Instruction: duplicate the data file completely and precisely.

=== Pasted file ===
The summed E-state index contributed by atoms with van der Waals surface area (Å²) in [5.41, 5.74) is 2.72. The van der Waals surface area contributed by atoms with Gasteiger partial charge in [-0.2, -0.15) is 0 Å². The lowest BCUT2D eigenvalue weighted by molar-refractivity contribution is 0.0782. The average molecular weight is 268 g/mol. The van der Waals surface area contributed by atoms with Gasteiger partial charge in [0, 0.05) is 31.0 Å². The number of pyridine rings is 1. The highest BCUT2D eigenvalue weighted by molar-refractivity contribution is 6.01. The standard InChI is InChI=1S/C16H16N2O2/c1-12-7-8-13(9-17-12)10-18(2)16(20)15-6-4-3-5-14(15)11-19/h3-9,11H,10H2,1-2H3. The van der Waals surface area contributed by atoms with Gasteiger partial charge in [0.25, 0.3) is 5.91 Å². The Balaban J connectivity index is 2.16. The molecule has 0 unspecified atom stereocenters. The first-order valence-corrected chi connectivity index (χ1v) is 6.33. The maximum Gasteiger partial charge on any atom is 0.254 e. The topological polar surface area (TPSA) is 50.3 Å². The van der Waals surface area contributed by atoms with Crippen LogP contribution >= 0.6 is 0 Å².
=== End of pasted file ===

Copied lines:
The summed E-state index contributed by atoms with van der Waals surface area (Å²) in [5.41, 5.74) is 2.72. The van der Waals surface area contributed by atoms with Gasteiger partial charge in [-0.2, -0.15) is 0 Å². The lowest BCUT2D eigenvalue weighted by molar-refractivity contribution is 0.0782. The average molecular weight is 268 g/mol. The van der Waals surface area contributed by atoms with Gasteiger partial charge in [0, 0.05) is 31.0 Å². The number of pyridine rings is 1. The highest BCUT2D eigenvalue weighted by molar-refractivity contribution is 6.01. The standard InChI is InChI=1S/C16H16N2O2/c1-12-7-8-13(9-17-12)10-18(2)16(20)15-6-4-3-5-14(15)11-19/h3-9,11H,10H2,1-2H3. The van der Waals surface area contributed by atoms with Gasteiger partial charge in [0.25, 0.3) is 5.91 Å². The Balaban J connectivity index is 2.16. The molecule has 0 unspecified atom stereocenters. The first-order valence-corrected chi connectivity index (χ1v) is 6.33. The maximum Gasteiger partial charge on any atom is 0.254 e. The topological polar surface area (TPSA) is 50.3 Å². The van der Waals surface area contributed by atoms with Crippen LogP contribution >= 0.6 is 0 Å².